Your amp set up may actually not be able to reproduce the lows well enough solo'd but still work well enough to sit you in the mix right. It's could be a speaker thing, a cab thing or an amp thing.
  15. CSBBass

    CSBBass

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    This is what I do in this kinda situation as well. I like to have a bit of wiggle room during gigs so I keep my volume knob on the bass as low as I can while volume on the amp is as loud as I'll need at loudest. I can always play quieter, but if I'm too quiet then the knob on the instrument usually can make up the necessary difference during a solo.
  16. spz8

    spz8

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    Without even hearing your music, I know you're too low in the mix. This is true for bass with most metal bands. Low runs and certain EQs will exacerbate the issue. You need to turn up - changing the line will help as well.
  17. Voodistant

    Voodistant

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    I use a Boss FV-300L volume expression pedal, and yes that's for a keyboard, but it works well for turning the bass up when you need it
  18. wcriley

    wcriley

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    Is anyone even reading the original post in this thread?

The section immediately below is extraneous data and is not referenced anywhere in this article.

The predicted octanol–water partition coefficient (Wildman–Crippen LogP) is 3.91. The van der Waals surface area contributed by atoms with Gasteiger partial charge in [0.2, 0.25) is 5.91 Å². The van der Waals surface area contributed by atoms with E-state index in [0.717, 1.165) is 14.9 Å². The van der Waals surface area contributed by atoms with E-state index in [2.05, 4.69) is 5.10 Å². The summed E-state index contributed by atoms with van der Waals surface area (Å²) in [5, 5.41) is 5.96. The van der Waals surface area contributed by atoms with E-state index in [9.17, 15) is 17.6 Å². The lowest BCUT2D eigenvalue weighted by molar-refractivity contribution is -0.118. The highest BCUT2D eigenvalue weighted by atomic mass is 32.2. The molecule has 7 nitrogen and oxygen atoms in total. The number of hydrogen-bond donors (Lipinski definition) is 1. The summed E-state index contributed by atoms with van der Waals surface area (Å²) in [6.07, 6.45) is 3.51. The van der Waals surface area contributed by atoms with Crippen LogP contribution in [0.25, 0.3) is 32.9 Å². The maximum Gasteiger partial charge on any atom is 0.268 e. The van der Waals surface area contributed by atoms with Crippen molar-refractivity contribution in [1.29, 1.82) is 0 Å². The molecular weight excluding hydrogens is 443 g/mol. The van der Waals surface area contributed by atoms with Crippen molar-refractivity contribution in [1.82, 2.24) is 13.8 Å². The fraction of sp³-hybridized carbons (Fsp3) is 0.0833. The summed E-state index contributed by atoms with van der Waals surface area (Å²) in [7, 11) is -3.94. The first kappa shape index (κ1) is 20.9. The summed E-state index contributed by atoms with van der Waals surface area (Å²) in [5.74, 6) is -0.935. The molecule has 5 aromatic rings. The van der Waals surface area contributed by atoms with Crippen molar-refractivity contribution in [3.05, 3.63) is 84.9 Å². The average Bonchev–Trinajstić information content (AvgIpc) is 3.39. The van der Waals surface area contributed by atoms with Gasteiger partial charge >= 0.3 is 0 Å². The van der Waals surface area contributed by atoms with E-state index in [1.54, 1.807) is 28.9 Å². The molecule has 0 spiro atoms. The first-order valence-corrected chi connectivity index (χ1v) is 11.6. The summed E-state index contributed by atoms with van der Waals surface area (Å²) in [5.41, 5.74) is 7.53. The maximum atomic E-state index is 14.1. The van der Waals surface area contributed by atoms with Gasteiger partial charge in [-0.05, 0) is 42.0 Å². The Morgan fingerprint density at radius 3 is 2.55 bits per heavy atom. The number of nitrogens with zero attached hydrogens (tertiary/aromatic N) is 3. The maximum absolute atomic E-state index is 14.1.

There is no "mix".
    The problem is that he's not loud enough during a certain section of the song where he's the only instrument playing.
    Adjusting EQ or playing in different octaves isn't going to remedy the problem.
  19. spz8

    spz8

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    Yes, I've read the whole thread, and stand by my comment. The OP stated that "not too much bass but still present in the overall sound". Like most metal acts, he's likely too low in the mix overall. His solo section being too quiet reveals this.
  20. wcriley

    wcriley

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    I wasn't singling you out, spz8. I just used your post as an example because is was more recent than others. I probably should have used one the posts proclaiming an EQ issue.

    While it's entirely possible that the OP is too low "in the mix", that wasn't the problem he described. Nor does it negate the fact that his volume needs to come up enough to match the intensity of the whole band when the other instruments drop out. It's not much different than the guitar needing to come up in the mix to replace the vocal during solos...it's just more extreme in this case.

    [rant] The ability to "self mix" from the stage is becoming a lost art.
    I think a part that is because today's musicians play too loud to really hear the "mix". Another part is lack of experience and guidance. Maybe I'm just a grumpy old man, but it irritates me when I hear a band using a vocal only system and the intensity/volume level drops significantly during instrumental passages. [/rant]